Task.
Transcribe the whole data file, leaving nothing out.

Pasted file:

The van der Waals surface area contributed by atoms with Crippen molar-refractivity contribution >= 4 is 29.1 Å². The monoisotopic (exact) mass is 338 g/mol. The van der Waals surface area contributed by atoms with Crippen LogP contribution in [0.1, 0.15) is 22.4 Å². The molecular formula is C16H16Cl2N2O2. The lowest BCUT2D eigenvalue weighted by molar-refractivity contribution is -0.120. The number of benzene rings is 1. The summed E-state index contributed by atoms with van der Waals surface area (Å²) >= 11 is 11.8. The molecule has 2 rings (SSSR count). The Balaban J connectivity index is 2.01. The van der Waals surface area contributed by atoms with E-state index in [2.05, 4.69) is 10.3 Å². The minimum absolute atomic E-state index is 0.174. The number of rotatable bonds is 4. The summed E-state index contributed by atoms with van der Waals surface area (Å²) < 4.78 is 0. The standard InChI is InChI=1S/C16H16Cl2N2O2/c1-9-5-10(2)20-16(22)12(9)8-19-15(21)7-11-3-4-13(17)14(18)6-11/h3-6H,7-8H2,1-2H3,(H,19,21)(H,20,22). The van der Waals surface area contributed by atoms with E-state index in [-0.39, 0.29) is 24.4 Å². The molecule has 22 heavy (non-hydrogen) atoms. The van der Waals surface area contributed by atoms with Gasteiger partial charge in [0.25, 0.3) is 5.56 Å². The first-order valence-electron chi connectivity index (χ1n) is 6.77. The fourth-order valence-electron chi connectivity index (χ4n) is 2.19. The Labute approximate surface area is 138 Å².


The van der Waals surface area contributed by atoms with Crippen molar-refractivity contribution >= 4 is 29.1 Å². The monoisotopic (exact) mass is 338 g/mol. The van der Waals surface area contributed by atoms with Crippen LogP contribution in [0.1, 0.15) is 22.4 Å². The molecular formula is C16H16Cl2N2O2. The lowest BCUT2D eigenvalue weighted by molar-refractivity contribution is -0.120. The number of benzene rings is 1. The summed E-state index contributed by atoms with van der Waals surface area (Å²) >= 11 is 11.8. The molecule has 2 rings (SSSR count). The Balaban J connectivity index is 2.01. The van der Waals surface area contributed by atoms with E-state index in [2.05, 4.69) is 10.3 Å². The minimum absolute atomic E-state index is 0.174. The number of rotatable bonds is 4. The summed E-state index contributed by atoms with van der Waals surface area (Å²) < 4.78 is 0. The standard InChI is InChI=1S/C16H16Cl2N2O2/c1-9-5-10(2)20-16(22)12(9)8-19-15(21)7-11-3-4-13(17)14(18)6-11/h3-6H,7-8H2,1-2H3,(H,19,21)(H,20,22). The van der Waals surface area contributed by atoms with E-state index in [-0.39, 0.29) is 24.4 Å². The molecule has 22 heavy (non-hydrogen) atoms. The van der Waals surface area contributed by atoms with Gasteiger partial charge in [0.25, 0.3) is 5.56 Å². The first-order valence-electron chi connectivity index (χ1n) is 6.77. The fourth-order valence-electron chi connectivity index (χ4n) is 2.19. The Labute approximate surface area is 138 Å².